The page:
The issue of finding housing at Tulane is one that many prospective and current sophomores, juniors, and seniors unfortunately know all too well. Some students begin stressing over this issue as early as second semester freshman year, eager to escape shared bathrooms and the cramped dormitory life. As it so happens, my suitemates and I are currently stuck in the neverending housing debacle. The countless failed house tourings and one too many ghosted text messages has left us truly defeated. However, we are not alone. There are handfuls of students who are currently sitting in this same position, looking for an answer to the grueling question at hand: why is it so difficult to find housing off campus at Tulane?

Of course there is the initial issue of preference when it comes to actually house searching. Preference amongst Tulane students really varies based on the person or group of people living together, because everyone has different priorities when it comes to off-campus living. 

The first aspect to consider of course is location. For many students like myself, the thought of running to A-quad for morning classes from any further than a few blocks away sounds like a nightmare in of itself. Being far from campus is a dealbreaker for many looking for housing, not only to avoid making the dreaded trek to classes, but also for safety measures in the Uptown area as well. Broadway street and its surrounding streets are evidently the most popular locations for off-campus living. However, this shouldn’t come as a surprise, seeing that living on the same block (or only a few blocks away) from the fraternities, glorified bars like the Boot and the Palms, and the most social locations near campus is another priority for many. On the topic of Tulane’s social scene and safety issues, many students also prioritize location because they do not necessarily feel safe stumbling several blocks home from a night out. Ordering ubers is definitely costly, so while students aim to find homes they can feasibly walk back to at night, safety is definitely a concern for Tulanians and many parents.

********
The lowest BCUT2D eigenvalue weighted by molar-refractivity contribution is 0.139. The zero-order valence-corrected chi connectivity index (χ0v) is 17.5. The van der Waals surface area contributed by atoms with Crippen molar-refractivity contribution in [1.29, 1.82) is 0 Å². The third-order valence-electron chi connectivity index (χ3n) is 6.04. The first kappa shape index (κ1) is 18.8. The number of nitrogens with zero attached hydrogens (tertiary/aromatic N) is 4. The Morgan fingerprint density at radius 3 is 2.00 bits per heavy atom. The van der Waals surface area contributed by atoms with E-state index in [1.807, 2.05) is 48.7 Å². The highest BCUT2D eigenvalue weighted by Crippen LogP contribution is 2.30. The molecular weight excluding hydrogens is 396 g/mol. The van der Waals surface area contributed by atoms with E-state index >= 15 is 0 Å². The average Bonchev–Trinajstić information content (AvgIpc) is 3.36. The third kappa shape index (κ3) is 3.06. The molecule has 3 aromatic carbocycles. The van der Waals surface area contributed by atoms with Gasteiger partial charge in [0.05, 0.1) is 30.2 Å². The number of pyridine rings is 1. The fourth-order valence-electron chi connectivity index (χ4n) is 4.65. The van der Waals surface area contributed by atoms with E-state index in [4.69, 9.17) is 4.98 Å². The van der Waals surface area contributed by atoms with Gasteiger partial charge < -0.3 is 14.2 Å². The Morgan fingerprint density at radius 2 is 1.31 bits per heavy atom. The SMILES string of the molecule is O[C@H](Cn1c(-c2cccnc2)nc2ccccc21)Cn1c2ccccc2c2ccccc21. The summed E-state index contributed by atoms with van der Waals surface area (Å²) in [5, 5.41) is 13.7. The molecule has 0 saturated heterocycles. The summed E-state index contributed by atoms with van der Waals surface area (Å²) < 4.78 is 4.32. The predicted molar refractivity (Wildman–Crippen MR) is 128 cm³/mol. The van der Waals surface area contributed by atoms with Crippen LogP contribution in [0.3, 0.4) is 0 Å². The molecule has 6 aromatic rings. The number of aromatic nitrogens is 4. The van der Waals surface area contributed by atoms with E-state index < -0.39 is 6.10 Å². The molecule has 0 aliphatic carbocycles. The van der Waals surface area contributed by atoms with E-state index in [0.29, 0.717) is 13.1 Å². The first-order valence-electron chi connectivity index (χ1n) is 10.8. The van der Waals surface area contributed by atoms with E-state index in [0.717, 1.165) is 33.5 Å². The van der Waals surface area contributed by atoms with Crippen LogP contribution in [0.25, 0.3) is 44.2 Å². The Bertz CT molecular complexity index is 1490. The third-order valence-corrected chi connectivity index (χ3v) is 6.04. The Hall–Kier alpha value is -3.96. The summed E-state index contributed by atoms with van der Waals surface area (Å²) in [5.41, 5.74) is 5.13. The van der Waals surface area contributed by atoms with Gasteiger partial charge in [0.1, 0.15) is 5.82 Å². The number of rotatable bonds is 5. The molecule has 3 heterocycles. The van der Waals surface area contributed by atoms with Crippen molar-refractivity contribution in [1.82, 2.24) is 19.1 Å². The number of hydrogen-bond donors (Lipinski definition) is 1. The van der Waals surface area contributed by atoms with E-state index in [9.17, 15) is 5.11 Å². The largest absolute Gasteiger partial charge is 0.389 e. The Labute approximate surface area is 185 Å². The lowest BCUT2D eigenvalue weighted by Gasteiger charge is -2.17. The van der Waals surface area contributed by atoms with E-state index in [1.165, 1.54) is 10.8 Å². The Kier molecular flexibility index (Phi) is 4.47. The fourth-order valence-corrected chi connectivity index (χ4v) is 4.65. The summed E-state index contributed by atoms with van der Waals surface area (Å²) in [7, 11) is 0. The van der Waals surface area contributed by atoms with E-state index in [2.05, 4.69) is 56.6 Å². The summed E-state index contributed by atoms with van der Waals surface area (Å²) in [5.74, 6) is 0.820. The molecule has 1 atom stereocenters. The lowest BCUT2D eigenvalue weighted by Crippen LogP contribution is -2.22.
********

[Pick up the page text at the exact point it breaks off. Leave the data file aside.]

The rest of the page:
Preference is also linked with house style, seeing that some students would prefer to be in Uptown’s freshly renovated apartments, whereas others are perfectly content with cramming into historic, older homes with rickety patios and beads hanging from every windowsill. Going further, the budget is obviously a big one. With rent prices that only continue to rise with each passing year, it’s getting harder and harder for students to lock down manageable living situations from a financial standpoint. From someone who is attempting to sign a lease with five other girls, this issue of budget is only heightened with large groups of people because every person is uniquely inclined to spend a different amount. 

Aside from struggling to weigh different priorities when it comes to actually choosing a house, locking down the deal is a whole separate story. Many of the “prime” houses close to or near campus are being scouted by various groups at the same time, and placing deals on these places often turns messy. Close off-campus locations are commonly controlled by landlords who rent out to Tulane students, and these accommodations then become passed down by friends or within Greek organizations. You will hear countless horror stories about the landlord to student pipeline, and I would argue that this may be the #1 reason that so many students remain stuck in the leasing process. 

For many students, this is their first time ever dealing with “adulting” types of issues, such as getting in contact with landlords, signing leases, and paying rent. It seems that many young landlords in the area take advantage of this, whether it be by drastically raising prices, claiming students will “not find another house to accommodate their number of residents,” or generally “promising” certain properties to five different groups of students at the same time. Landlords are notorious for telling prospective renters that homes are “theirs,” yet when students email or reach out after a tour (sometimes not even 24 hours after seeing the property), they are usually met with an empty response or a disappointing letdown. My suitemates and I have been just a step away from signing a lease three times now, only to be shot down on the very day of signing! It is certainly frustrating, but sadly this reality is not uncommon. 

From my experience in the search thus far, patience is really a virtue. I am still without a living situation for next year, but I have not lost hope yet. My one tip would be to really get on top of things early, but also not too early to an extent where you are at risk to be scammed. I know of many second semester freshmen who were so adminant on signing leases in the April of their first year, and ended up paying ridiculously high prices compared to the rent students are agreeing to pay this fall.

If I’m being honest, I am not sure there is one right way to go about off-campus house searching at Tulane, but here are some tips I’ve collected from members of my Greek organization so far: be on the lookout for handfuls of homes that are put on the market periodically, start contacting landlords as soon as you see these new drops, continue reaching out to landlords even if it feels repetitive (because they oftentimes won’t follow up with you!), and do not let yourself pay drastically more for a property than it is worth. 

I surely hope that this issue improves so that students can expedite and even enjoy the house touring process a little bit! Locating the place where you will live with your closest friends during your final college years should be exciting and something to look forward to. I hope that I’ll report back in the coming months with a success story on locking down my off-campus living situation, but for now I must continue to navigate the cycle. 

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